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Jonathan Schoop developing into best off-speed hitter on Orioles this season

ANAHEIM, CA - MAY 22: Jonathan Schoop #6 of the Baltimore Orioles hits a two run homerun in the eighth inning against the Los Angeles Angels of Anaheim at Angel Stadium of Anaheim on May 22, 2016 in Anaheim, California. (Photo by Lisa Blumenfeld/Getty Images) ** OUTS - ELSENT, FPG, CM - OUTS * NM, PH, VA if sourced by CT, LA or MoD **
ANAHEIM, CA - MAY 22: Jonathan Schoop #6 of the Baltimore Orioles hits a two run homerun in the eighth inning against the Los Angeles Angels of Anaheim at Angel Stadium of Anaheim on May 22, 2016 in Anaheim, California. (Photo by Lisa Blumenfeld/Getty Images) ** OUTS - ELSENT, FPG, CM - OUTS * NM, PH, VA if sourced by CT, LA or MoD ** (Lisa Blumenfeld / Getty Images)

On a team that's known as a bunch of fastball-hunters at the plate, the Orioles' top hitter of off-speed pitches this season is someone typically thought to personify that skill set: second baseman Jonathan Schoop.

According to data made available through MLB's Statcast program, Schoop leads the Orioles with a .266 batting average on non-fastballs. He believes it's a product of his one true fault — his proclivity to chase out of the zone — which has given him plenty of opportunities to see major league secondary pitches.

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"I think they know how to pitch — they like to pitch breaking because I swing a lot," Schoop said. "I chase, too. If you make a good pitch, I tip my hat for you. But if you throw it over the plate, I'm going to put a good swing on it and put it hard in play."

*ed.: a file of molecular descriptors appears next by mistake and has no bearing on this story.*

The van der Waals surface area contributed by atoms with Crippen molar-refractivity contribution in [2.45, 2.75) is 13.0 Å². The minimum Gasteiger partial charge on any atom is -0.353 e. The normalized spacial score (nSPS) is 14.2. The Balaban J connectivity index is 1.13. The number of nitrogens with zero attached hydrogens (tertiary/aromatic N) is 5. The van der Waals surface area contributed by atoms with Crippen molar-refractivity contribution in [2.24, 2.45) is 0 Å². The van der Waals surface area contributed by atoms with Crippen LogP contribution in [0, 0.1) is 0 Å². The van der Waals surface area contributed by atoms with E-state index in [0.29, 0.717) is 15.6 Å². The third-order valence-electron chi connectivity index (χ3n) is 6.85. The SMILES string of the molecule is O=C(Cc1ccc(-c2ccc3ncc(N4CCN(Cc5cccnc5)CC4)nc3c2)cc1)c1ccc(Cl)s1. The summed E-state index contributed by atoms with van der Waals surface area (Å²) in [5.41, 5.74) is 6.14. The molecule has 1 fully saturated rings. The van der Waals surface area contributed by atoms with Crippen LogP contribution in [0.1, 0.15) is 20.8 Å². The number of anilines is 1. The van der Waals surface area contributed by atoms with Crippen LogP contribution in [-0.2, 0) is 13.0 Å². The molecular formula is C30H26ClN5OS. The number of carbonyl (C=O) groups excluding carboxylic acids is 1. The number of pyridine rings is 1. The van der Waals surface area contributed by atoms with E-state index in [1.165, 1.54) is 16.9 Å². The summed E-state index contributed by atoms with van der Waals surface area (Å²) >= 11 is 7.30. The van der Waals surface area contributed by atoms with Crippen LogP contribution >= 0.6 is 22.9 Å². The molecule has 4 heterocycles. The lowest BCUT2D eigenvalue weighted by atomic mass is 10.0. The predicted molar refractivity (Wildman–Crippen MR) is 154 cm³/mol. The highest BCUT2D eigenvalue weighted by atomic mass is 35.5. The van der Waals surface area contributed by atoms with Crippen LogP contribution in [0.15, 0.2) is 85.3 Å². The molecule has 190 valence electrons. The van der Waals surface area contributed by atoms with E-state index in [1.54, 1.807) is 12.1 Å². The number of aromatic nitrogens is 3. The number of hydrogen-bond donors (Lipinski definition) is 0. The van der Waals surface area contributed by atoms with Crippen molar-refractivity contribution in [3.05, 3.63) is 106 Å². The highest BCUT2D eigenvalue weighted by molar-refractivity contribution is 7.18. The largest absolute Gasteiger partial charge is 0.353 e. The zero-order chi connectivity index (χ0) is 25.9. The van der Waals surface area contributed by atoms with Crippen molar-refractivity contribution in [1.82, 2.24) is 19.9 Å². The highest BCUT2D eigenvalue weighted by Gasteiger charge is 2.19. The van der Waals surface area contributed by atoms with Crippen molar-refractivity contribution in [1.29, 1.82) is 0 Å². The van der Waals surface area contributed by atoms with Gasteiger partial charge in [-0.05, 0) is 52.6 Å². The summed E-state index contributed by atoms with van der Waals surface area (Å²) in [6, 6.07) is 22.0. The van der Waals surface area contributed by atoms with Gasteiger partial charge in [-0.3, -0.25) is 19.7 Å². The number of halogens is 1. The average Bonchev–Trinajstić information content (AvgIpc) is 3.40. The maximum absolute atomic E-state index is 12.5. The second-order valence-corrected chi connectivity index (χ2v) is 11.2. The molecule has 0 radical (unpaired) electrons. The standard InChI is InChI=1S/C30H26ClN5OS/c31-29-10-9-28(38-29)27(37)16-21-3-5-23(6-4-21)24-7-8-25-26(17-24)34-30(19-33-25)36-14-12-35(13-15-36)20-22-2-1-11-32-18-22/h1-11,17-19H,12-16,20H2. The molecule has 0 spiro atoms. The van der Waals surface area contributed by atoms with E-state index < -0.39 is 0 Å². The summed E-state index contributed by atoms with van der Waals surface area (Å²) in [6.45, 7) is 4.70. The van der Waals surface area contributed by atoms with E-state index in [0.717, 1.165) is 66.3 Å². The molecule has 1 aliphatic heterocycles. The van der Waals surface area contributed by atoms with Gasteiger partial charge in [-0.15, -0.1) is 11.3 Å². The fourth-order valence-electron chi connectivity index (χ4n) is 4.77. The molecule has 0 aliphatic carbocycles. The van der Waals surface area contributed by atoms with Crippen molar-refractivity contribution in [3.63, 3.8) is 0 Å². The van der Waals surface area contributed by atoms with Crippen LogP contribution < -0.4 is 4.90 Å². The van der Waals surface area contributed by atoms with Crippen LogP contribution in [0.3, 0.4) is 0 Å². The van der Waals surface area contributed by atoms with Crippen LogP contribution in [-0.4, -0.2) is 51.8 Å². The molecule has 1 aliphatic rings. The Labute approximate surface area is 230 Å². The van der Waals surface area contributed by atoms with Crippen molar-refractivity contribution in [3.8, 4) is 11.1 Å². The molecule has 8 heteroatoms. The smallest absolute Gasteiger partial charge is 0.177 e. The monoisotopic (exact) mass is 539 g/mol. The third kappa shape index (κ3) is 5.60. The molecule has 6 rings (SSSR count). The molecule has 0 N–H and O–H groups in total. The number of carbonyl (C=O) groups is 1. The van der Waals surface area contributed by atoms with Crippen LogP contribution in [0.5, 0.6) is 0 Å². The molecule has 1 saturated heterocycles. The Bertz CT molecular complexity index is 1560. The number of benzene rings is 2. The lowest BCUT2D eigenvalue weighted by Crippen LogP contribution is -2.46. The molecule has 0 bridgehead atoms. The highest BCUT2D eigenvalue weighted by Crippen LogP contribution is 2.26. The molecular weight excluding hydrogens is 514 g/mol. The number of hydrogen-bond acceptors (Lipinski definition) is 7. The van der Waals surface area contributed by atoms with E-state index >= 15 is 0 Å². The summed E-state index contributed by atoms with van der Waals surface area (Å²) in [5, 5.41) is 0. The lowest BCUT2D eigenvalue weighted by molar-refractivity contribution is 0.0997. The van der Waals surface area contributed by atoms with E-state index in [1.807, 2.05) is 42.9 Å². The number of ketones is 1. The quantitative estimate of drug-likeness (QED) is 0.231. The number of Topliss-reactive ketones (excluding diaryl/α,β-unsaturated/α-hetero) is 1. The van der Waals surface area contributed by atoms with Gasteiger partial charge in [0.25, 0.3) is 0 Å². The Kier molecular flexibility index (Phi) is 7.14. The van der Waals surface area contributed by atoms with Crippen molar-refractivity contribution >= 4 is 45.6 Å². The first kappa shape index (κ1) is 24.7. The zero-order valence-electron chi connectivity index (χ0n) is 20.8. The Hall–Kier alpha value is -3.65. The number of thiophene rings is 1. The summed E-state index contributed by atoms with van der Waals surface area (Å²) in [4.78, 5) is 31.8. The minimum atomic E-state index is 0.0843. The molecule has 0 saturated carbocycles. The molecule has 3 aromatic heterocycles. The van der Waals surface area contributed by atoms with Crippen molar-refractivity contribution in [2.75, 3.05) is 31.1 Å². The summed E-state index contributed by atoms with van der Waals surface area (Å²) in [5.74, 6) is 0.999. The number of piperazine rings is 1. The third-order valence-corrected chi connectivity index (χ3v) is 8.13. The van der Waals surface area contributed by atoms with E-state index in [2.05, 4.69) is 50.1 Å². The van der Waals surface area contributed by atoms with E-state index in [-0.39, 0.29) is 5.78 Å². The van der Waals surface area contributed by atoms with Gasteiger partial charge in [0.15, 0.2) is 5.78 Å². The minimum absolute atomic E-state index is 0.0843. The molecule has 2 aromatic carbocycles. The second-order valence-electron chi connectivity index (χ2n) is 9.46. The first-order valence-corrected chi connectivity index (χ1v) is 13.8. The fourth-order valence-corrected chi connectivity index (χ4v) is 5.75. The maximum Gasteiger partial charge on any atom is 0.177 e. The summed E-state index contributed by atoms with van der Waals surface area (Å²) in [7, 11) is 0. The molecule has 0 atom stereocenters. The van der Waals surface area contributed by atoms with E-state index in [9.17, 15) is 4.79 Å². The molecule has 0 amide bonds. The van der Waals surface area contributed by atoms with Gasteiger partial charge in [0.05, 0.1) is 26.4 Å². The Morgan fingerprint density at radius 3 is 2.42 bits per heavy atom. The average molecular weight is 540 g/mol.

Schoop's .266 average only places him 54th among major leaguers with 50 or more plate appearances, showing just how the Orioles as a team struggle with off-speed pitches, but he's done most of his damage on it this year. Six of Schoop's eight home runs this season have come on breaking balls, as have six of his 11 doubles. If you separate out changeups, against which he's batting .174, the results against sliders and curveballs are even better.

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Across the board, his off-speed hitting has improved. He hit .228 on off-speed pitches in 2015, and .180 off them in 2014. Even Schoop will concede that some of those pitches are mistakes, but his success on spin while still staying on time for fastballs is something he says is difficult to balance.

"Since coming up, I've seen a lot of breaking balls," Schoop said. "I'm trying to not miss it when they throw it hanging. I try to put a good swing on it, and try to hit the ball hard. The more you see, the better you recognize a pitch. It's tough. I'm trying to stay on the fastball but when they throw a mistake, put a good swing on it and hit the ball hard somewhere."

Schoop's background has something to do with that. Baseball season for youth players in his native Curacao isn't terribly long, and his first real time seeing breaking pitches and change-ups came when he hit the ranks of affiliated baseball in the United States.

"We didn't play baseball much," Schoop said. "The season was like 16 games, 20 games, something like that. And they throw a lot of fastballs. You become a really good fastball hitter, then when you come here you have to make adjustments because they all have changeups, curveballs, everything. That's why baseball's tough, you've got to make adjustments."

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